Why You Should Attend Cybersecurity Days Even If You (think that you) Have No Cybersecurity Responsibilities?

In the past, you could simply avoid taking part in the digital world and lead a private, offline life. That's no longer the case. In fact, because so many of the companies you do business with collect personal information, you could assume your information is already in the hands of cybercriminals. We can’t avoid leaving digital footprints.

Cybercrime is a crime of opportunity, and your data is a lucrative business. That’s why everyone should pay more attention to his or her digital life. Interested in learning more about how you can protect yourself?

Join us for Ohio State’s Cybersecurity Days Community Forum on October 2 from 9 a.m. to 4:30 p.m. at the Ohio Union. We’ve arranged for some of the most renowned technology giants and cybersecurity experts to join us for the day to share their knowledge. We’re offering a wide variety of sessions to teach you everything that an everyday user of technology needs to know about security and data protection.

Visit our Cybersecurity Days event page and register now to join us!

A little IT security knowledge can go a long way in defending your information against cybercriminals. Visit our Cybersecurity Days event page for all the details. Some sessions dig a little deeper into the technical issues for IT pros, including two additional professional development days created for especially for IT professionals.

Cybersecurity Days Community Forum Topics

  • Why is your Bluetooth speaker recording your discussions and emailing them to contacts? Learn what you can do to protect your privacy in a world where vendors are selling your data to third parties.
  • Cybersecurity is becoming increasingly important in our everyday lives. Just how savvy are those cybercriminals?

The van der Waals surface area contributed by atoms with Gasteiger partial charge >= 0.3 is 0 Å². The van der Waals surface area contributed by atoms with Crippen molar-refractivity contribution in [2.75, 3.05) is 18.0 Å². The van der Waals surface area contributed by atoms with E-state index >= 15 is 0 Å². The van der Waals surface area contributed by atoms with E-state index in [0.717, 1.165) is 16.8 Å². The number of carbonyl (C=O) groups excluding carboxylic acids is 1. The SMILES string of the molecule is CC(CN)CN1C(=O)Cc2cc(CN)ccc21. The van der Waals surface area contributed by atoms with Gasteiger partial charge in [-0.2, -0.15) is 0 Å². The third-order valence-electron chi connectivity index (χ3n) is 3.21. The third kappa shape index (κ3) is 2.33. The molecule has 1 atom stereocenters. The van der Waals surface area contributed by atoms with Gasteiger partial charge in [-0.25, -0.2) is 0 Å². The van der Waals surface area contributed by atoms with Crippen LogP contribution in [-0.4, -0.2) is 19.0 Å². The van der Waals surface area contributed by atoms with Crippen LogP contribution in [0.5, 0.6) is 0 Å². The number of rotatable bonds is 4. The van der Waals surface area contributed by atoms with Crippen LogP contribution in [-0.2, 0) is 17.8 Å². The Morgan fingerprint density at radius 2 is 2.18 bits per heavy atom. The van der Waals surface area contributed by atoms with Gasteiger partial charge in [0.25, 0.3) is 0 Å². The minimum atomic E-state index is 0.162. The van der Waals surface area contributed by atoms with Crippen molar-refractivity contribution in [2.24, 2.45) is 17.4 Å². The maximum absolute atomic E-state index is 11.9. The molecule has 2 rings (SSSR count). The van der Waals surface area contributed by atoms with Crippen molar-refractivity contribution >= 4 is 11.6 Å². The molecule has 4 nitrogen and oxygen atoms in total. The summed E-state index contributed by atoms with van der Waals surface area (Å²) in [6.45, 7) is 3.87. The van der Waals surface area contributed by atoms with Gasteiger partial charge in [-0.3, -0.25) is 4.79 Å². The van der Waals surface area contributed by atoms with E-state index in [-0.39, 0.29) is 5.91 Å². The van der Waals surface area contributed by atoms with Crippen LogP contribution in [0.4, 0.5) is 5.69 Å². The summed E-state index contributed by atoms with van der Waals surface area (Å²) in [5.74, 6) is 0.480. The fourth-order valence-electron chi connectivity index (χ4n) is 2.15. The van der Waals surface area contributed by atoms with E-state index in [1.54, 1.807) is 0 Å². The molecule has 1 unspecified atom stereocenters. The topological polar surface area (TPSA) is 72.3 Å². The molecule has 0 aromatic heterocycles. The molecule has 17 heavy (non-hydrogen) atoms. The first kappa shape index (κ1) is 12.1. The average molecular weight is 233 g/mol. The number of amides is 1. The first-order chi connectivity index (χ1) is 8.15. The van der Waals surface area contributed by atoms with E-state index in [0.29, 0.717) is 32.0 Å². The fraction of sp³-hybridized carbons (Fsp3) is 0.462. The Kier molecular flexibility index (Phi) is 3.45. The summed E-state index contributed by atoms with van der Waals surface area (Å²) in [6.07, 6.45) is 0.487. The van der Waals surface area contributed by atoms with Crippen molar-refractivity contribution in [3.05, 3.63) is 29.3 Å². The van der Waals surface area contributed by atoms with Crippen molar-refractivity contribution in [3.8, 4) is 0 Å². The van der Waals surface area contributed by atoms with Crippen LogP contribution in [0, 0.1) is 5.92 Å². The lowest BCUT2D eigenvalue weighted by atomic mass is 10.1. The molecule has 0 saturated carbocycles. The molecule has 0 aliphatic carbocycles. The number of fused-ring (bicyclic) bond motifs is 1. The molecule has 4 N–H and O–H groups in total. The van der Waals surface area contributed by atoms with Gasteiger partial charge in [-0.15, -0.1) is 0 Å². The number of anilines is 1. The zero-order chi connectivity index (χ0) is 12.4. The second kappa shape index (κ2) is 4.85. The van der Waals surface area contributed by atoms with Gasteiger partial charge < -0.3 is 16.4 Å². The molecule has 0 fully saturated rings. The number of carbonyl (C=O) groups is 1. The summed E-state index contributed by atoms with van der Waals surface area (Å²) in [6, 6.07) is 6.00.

• How much trust should you have in the security of the “Internet of Things” (IoT) – networked, non-computer devices like TVs, DVR players, garage door openers and security systems. What are the risks of connecting all your devices?
  • Not all hacks are technical. Learn how to spot social engineering tactics designed to gain your trust and lower your guard.
  • What is the Dark Web? Take a tour behind the curtain and see what type of personal data cybercriminals are interested in buying, selling and trading.

Test your Knowledge: Did You Know?

If you think you have cybersecurity expertise, there's always more to learn! If you're a beginner, the Community Forum is a great starting point. For example, did you know:

  • Online attackers have compromised sensitive information on more than half of all U.S. adults (recall breaches at Experian, Target, and others). Companies use personal data as an identity test, which means cybercriminals can access massive amounts of information if they can breach a company’s systems.
  • If you lose anything to cyber-theft, you’re likely not getting it back -- many cybercriminals are in countries outside of U.S. legal jurisdiction. Cybercrime has become increasingly serious over the past 20 years and the economic impact has skyrocketed.  
  • It’s important to use good passwords and all safety measures offered to you for online versions of tax filings, credit-card transactions, health data and any other service that has your personal information. If you don't, a cybercriminal might get access and use it to steal your identity.

Visit our Cybersecurity Days event page and register now to join us!

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